“Going forward, EPA will continue to prioritize additional PFAS for inclusion in UCMR 6 and beyond, as techniques to measure these additional substances in drinking water are developed and validated,” the agency said in its roadmap to 2024.

What are other utilities doing about PFAS?

Some larger utilities are already ahead of the game. 

Klir has profiled the Santa Clarita Valley Water District’s (SCV) anti-PFAS efforts. That utility put forward a radically transparent plan — publicly sampling for all PFAS, even though California only required them to sample for 15 at the time.

The SCV used techniques like reverse osmosis and ion exchange to remove PFAS from water — and did it all quickly, and with flexibility in mind.

For forward-thinking utilities like the SCV, the EPA’s UCMR 5 announcement could mean more funding from government agencies for its existing programs. 

Those who fail to move quickly will have to deal with more sampling work, and may miss out on important sources of funding.

Is there funding available to help fight PFAS?

The federal government has set aside billions for PFAS mitigation. 

  • The Safe Drinking Water Act provides $5 billion for small communities to buy filtration equipment
  • The Drinking Water State Revolving Fund provides $4 billion for water utilities to deal with emerging contaminants “with a focus on PFAS”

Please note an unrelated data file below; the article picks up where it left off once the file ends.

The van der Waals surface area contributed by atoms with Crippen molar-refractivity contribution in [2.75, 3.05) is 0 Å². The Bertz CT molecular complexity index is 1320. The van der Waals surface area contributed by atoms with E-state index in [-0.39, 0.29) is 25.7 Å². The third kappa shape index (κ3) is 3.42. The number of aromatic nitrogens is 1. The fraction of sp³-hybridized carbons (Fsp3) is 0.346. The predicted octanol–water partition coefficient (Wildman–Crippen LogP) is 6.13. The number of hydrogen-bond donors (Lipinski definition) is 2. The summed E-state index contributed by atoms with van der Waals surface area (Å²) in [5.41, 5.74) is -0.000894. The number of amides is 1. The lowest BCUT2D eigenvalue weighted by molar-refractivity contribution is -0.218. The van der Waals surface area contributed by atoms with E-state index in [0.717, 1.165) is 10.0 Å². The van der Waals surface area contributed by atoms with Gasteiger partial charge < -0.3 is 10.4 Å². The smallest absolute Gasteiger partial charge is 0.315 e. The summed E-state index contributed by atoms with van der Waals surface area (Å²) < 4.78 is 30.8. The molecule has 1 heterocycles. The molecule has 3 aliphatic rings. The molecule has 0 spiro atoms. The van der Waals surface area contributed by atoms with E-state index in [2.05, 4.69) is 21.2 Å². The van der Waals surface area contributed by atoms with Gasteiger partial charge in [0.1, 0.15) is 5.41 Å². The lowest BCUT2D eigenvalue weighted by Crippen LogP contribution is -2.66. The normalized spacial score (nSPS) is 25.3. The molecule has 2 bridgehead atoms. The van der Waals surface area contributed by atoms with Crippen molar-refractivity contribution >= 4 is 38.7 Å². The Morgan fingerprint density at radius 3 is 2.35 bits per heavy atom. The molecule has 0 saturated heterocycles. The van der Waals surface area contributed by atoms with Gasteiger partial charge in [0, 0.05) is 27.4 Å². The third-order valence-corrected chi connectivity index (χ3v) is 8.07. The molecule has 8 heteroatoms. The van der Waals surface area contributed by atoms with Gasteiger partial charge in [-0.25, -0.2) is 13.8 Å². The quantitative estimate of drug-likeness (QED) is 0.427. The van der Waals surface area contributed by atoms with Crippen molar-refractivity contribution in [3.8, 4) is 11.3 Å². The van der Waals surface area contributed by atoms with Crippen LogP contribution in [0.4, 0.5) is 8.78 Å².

• The Clean Water State Revolving Fund will give $1 billion for technical assistance for rural, small and tribal wastewater treatment facilities to fight PFAS.

The EPA has awarded millions in grants for PFAS research and mitigation. The agency said data gathered from UCMR 5 “will also serve as a potential source of information for systems with infrastructure funding needs for emerging contaminant remediation.”

Other levels of government have instituted similar programs. Be sure to check with your local government and environmental authority about funding that could be available to you.

Prepare for PFAS With Klir

Klir is a single, unified operating system for water, pulling every aspect of water management—including compliance, sampling, reporting and more—into an easy to use dashboard. 

Looking to bolster your sampling operation to prepare for PFAS? Speak to a Klir expert about how our platform can reduce administration and paperwork while optimizing your organization for new regulations.